Grad school was crazy in 2015. I finished my courses, defended my prospectus, and even started writing my dissertation! Throughout the year, I struggled to maintain motivation, keep up confidence, and manage the workload (like many PhD students). Looking back on the year, 5 things stand out that helped me work through it:
- Hack the Commute: Audiobooks are Awesome. Audiobooks saved me in 2015. Early in the year, I moved to a town further away from the University, shifting my commute from a short bike ride to a long, traffic-filled freeway journey. At first, I had difficulty navigating this because the commute subtracted hours from my day and drained my energy. I tried listening to music, meditation, podcasts, you name it. But something clicked with audiobooks. Now my commutes are fascinating, I learn about mammoth DNA, dinosaur fossils, and more! This simple “hack” has changed the way I view my whole day. It has instilled me with confidence. I no longer “waste” this time, but instead use it to learn, which in turn makes me more motivated throughout the day.
- Ask for Writing Help: Even if it’s Painful. This one is simple: I started visiting the graduate writing center. Before sending my advisor drafts of dissertation chapters, I reviewed those drafts with an ediot. Every two weeks, I trekked over there with a section of a chapter, and every two weeks a patient editor read my draft out loud, making changes and discussing how I could improve. Listening this was painful, but I learned from it tremendously.
- Switch Gears: Read a Variety of Things. Dissertation writing can mean that reading is focused and purposeful. However, there are times when my energy drops and I just can’t do dissertation-level work. I just can’t take any more notes on Homo floresiensis teeth, and I can’t think deeply about what it means to be human. In the past, this energy drop meant I’d walk away, quit for the day. While sometimes this can be a good solution, I learned in 2015 that I can switch gears. Though I feel fatigued, I’ve found can still read–just different stuff. I might have had my fill of hominins for the day, but I can still pick up a book on dinosaurs, or the history of space travel–something that keeps me thinking but doesn’t require focus on at a dissertation level.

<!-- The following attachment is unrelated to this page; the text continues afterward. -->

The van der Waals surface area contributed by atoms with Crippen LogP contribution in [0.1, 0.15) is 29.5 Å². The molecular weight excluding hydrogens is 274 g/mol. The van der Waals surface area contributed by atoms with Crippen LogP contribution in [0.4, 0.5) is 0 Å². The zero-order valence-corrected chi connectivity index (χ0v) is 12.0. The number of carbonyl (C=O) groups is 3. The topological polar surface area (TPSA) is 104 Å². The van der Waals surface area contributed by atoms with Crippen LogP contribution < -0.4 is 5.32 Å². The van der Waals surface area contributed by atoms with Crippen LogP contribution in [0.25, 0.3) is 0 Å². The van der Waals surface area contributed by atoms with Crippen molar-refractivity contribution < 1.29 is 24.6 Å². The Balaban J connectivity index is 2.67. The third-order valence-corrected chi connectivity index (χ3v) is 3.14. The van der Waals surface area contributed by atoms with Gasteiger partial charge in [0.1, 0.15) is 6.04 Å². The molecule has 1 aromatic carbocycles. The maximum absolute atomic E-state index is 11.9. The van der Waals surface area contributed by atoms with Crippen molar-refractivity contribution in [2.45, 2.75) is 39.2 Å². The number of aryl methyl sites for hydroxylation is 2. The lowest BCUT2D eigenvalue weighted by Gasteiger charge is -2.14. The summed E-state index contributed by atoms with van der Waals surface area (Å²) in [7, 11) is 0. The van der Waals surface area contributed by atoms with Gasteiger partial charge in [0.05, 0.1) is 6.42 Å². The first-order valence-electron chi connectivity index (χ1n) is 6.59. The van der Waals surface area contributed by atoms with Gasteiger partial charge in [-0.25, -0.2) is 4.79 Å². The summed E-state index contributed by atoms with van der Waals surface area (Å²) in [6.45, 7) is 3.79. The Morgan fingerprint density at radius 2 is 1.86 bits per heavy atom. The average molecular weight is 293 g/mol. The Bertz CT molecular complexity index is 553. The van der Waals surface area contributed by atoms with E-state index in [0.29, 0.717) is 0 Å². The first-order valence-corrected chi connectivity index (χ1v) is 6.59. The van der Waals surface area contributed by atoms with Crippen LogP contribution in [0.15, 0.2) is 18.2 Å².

- Stay on Track: Set Goals and Track Progress. In 2015 I finished my courses and swapped my teaching assistant position for an online research assistantship. I had no classes to attend, no place I had to be every day. Suddenly, my days opened up, stretching out like a vast ocean of possibilities. This was terrifying. I needed to figure out how to hold myself accountable and make good use of my time. I used a variety of methods to set goals and track my progress. I often set daily word count-goals (for example 500 words of dissertation a day), and I work with other grads in writing groups.
And as always, make sure to play! Even though I worked hard in 2015, I definitely also found time to play. From Arizona to Peru, I hiked around glaciers, skied in the mountains, and ran around the desert. I believe these breaks allow me to return to work more focused, committed, and excited. (Photos in this post are mine, from some of those great adventures!)
What helped you all stay motivated and productive in 2015? Do any of these tips resinate with you?! Cheers to a great year and looking forward to making 2016 even better!